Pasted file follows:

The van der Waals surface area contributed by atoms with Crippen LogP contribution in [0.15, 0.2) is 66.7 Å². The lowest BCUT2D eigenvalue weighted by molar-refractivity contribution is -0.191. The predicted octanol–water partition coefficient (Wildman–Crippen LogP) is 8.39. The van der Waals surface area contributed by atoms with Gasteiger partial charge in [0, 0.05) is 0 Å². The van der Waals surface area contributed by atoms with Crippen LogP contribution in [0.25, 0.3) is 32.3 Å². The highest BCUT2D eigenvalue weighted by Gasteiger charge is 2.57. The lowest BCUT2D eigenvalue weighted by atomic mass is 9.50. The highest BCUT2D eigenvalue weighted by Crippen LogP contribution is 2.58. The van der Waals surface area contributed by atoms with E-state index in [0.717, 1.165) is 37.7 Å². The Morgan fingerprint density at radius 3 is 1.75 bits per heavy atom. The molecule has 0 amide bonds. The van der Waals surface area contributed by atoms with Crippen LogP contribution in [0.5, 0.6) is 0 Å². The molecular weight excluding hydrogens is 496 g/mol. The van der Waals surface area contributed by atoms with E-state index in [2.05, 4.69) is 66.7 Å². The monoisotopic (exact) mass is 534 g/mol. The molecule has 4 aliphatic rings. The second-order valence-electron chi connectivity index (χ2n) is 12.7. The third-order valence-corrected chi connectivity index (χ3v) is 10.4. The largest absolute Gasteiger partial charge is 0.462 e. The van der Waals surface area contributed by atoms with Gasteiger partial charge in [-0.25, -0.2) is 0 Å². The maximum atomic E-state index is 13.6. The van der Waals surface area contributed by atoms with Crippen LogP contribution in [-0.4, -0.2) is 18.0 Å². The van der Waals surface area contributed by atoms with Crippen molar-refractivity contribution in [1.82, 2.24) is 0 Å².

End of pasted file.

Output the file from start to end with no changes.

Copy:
The van der Waals surface area contributed by atoms with Crippen LogP contribution in [0.15, 0.2) is 66.7 Å². The lowest BCUT2D eigenvalue weighted by molar-refractivity contribution is -0.191. The predicted octanol–water partition coefficient (Wildman–Crippen LogP) is 8.39. The van der Waals surface area contributed by atoms with Gasteiger partial charge in [0, 0.05) is 0 Å². The van der Waals surface area contributed by atoms with Crippen LogP contribution in [0.25, 0.3) is 32.3 Å². The highest BCUT2D eigenvalue weighted by Gasteiger charge is 2.57. The lowest BCUT2D eigenvalue weighted by atomic mass is 9.50. The highest BCUT2D eigenvalue weighted by Crippen LogP contribution is 2.58. The van der Waals surface area contributed by atoms with E-state index in [0.717, 1.165) is 37.7 Å². The Morgan fingerprint density at radius 3 is 1.75 bits per heavy atom. The molecule has 0 amide bonds. The van der Waals surface area contributed by atoms with Crippen LogP contribution in [0.5, 0.6) is 0 Å². The molecular weight excluding hydrogens is 496 g/mol. The van der Waals surface area contributed by atoms with E-state index in [2.05, 4.69) is 66.7 Å². The monoisotopic (exact) mass is 534 g/mol. The molecule has 4 aliphatic rings. The second-order valence-electron chi connectivity index (χ2n) is 12.7. The third-order valence-corrected chi connectivity index (χ3v) is 10.4. The largest absolute Gasteiger partial charge is 0.462 e. The van der Waals surface area contributed by atoms with Gasteiger partial charge in [-0.25, -0.2) is 0 Å². The maximum atomic E-state index is 13.6. The van der Waals surface area contributed by atoms with Crippen LogP contribution in [-0.4, -0.2) is 18.0 Å². The van der Waals surface area contributed by atoms with Crippen molar-refractivity contribution in [1.82, 2.24) is 0 Å².